The internet's rabid social media contingent, activating its rapid-fire tendency to isolate and magnify the slightest silliness of the day's news, immediately zeroed in on Mitt Romney's assertion on Wednesday night that while he "loves Big Bird," he plans on cutting the federal subsidy for Sesame Street's home network, the Public Broadcasting Service.
Almost instantly, Twitter lit up; "Big Bird" peaked at 17,000 tweets per minute, "Sesame Street" hit 10,000, and #SaveSesameStreet became the top trending topic on the microblogging service. Three parody accounts such as @FiredBigBird and @SadBigBird -- cropped up, to varying comedy efficacy, and then on Thursday morning, the official Sesame Street feed nodded at the uproar, tweeting, "Big Bird: My bed time is usually 7:45, but I was really tired yesterday and fell asleep at 7! Did I miss anything last night?"
Meanwhile, the Sesame Workshop, the non-profit that runs the show and its ancillary projects and foundations, was slightly more serious in its response, tweeting, "We are a nonpartisan, nonprofit organization. We do not comment on campaigns, but we’re happy we can all agree that everyone likes Big Bird!"
For all the fun and games -- as well as sweeping reply-all to what must be a record number of press inquiries -- the tweet's lead statement is notable for its seeming acknowledgment of the deeper partisan issue that has long kept it in the budgetary crosshairs. The Corporation for Public Broadcasting is slotted to received $444 million in federal funds in 2015, a fiscal drop in the bucket but a symbolic gold mine.
The conservative moment has long accused CPB, and its chief TV station, PBS, of having a liberal bias. The CPB was created in 1969 to help public access broadcasters. It gets about 15 percent of its funding from the federal government; the rest comes from corporate backers and the generosity of viewers like you (including the lucrative donation-for-totebag deal they offer in telethons). But it's the federal support that rankles the GOP, given its programming.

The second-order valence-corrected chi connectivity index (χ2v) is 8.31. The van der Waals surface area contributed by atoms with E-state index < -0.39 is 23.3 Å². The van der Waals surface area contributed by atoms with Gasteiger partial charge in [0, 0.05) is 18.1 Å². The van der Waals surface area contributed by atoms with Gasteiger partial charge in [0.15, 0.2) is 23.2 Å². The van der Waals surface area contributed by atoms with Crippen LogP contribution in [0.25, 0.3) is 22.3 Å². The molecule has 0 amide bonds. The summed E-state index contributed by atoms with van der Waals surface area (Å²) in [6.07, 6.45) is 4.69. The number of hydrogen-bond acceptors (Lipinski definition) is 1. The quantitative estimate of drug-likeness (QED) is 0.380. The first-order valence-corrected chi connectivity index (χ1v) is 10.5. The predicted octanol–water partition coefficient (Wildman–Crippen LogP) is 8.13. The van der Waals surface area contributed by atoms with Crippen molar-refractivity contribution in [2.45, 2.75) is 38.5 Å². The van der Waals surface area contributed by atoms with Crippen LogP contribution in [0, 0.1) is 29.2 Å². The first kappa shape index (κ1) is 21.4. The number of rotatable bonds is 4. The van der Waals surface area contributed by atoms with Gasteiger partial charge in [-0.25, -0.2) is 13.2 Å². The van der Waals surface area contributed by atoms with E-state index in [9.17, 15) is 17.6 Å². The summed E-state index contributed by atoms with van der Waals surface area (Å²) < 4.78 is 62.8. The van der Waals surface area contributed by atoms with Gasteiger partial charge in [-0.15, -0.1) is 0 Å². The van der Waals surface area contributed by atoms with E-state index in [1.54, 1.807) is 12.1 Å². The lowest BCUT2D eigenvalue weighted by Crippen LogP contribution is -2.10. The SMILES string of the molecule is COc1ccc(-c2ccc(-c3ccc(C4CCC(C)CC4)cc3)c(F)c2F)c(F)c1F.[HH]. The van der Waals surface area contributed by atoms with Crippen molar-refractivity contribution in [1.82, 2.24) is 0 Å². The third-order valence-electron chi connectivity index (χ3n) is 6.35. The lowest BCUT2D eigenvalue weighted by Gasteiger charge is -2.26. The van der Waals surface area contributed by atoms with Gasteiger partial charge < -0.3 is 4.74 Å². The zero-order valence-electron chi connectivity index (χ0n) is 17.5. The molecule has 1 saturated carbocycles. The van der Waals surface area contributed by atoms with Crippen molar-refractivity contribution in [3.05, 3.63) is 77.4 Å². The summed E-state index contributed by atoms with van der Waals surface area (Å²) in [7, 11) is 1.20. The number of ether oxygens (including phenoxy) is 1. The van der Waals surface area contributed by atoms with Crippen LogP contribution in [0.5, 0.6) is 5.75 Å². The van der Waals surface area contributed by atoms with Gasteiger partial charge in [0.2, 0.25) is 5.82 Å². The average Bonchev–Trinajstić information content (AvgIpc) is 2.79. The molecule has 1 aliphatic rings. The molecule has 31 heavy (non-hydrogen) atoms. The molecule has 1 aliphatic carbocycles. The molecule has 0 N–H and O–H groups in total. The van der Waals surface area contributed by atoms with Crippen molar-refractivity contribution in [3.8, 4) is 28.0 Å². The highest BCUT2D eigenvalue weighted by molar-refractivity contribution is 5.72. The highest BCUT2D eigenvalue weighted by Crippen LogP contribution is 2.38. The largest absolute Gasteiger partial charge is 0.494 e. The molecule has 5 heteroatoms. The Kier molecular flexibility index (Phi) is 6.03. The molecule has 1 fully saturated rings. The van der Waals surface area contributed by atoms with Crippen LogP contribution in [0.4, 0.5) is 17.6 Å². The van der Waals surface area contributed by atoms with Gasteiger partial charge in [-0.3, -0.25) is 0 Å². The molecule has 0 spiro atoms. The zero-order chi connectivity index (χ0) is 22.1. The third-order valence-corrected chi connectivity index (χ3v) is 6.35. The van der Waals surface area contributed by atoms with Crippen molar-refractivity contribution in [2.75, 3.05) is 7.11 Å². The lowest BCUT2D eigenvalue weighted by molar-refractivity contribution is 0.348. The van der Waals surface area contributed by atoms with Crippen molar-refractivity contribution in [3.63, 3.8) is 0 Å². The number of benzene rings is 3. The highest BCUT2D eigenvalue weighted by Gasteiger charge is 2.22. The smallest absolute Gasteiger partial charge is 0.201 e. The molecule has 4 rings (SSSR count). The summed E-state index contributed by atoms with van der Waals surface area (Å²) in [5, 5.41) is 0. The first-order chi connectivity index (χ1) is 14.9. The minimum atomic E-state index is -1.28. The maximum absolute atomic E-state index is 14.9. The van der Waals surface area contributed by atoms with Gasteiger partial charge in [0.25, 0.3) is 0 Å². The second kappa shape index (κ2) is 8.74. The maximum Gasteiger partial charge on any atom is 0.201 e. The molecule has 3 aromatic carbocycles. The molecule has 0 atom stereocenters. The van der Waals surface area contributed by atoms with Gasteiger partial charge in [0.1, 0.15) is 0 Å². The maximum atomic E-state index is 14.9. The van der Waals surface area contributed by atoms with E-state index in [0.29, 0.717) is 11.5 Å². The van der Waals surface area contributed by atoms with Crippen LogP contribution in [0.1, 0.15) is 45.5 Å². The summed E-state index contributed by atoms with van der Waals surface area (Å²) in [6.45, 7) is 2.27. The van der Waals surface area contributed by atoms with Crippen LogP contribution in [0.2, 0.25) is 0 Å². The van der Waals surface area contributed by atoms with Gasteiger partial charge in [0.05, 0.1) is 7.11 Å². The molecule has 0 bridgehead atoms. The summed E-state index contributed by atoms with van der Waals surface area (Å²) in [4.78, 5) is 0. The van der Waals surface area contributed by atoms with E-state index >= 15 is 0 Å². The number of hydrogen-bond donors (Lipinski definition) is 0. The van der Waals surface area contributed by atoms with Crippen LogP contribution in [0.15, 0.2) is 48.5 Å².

Its long-form journalism and documentaries have won countless Emmys, and provide one of the last homes for the investigative field in a hyper-driven world. But anchors such as Bill Moyers and last night's debate moderator Jim Lehrer have often been called liberal; Moyers, for his part, doesn't deny his worldview. He was once an aide to President Lyndon Johnson.
Sesame Street, too, has come under fire for a perceived left lean. Though a show meant to educate children, its urban setting, multi-cultural cast, and heavy concern for environmental issues can give the impression that it is coming from the largely Democratic inner-city. Big Bird even ran for president during an episode of the show in 1976, though he did not identify with either major party. Thanks to America's two party system, his candidacy didn't go very far.
In 2005, PBS' president, Pat Mitchell, traded words with Kenneth Tomlinson, the CPB chair appointed by President George W. Bush. He admitted that he had hired an outside advisor to monitor Moyers' program for liberal bias, and she responded with a bit of anger in a speech at the National Press Club.
"Our responsibility is to tell the truth whatever the cost," she said. "At times, that does lead people to question our motives or even suggest an agenda. But PBS does not belong to any one constituency or political party. PBS has steadfastly not given into pressure, and that resolve is rock-solid today."
The attack on PBS has continued since then. Romney himself has made no secret of his intent to cut its funding. In 2011, he said that while he "didn't want to kill Big Bird," he thought that Sesame Street should have commercials in order to make enough money to run.
For their part, the Sesame Workshop says that with or without federal funds, they'll be okay -- and that Big Bird will not have to fly the coop.
"We are able to raise our funding through philanthropic, through our licensed product, which goes back into the educational programming, through corporate underwriting and sponsorship," Sherrie Westin, executive VP and chief marketing officer of the Workshop, told CNN's Soledad O'Brien Thursday. "So quite frankly, you can debate whether or not there should be funding of public broadcasting. But when they always try to tout out Big Bird, and say we're going to kill Big Bird – that is actually misleading, because Sesame Street will be here."
Judging by the Twitter outrage over the event last night, it may have many instant donors (including stars such as Olivia Wilde and Whoopi Goldberg). But once the hoopla fades away -- give it one spin cycle at most -- PBS will be a quiet battleground once again.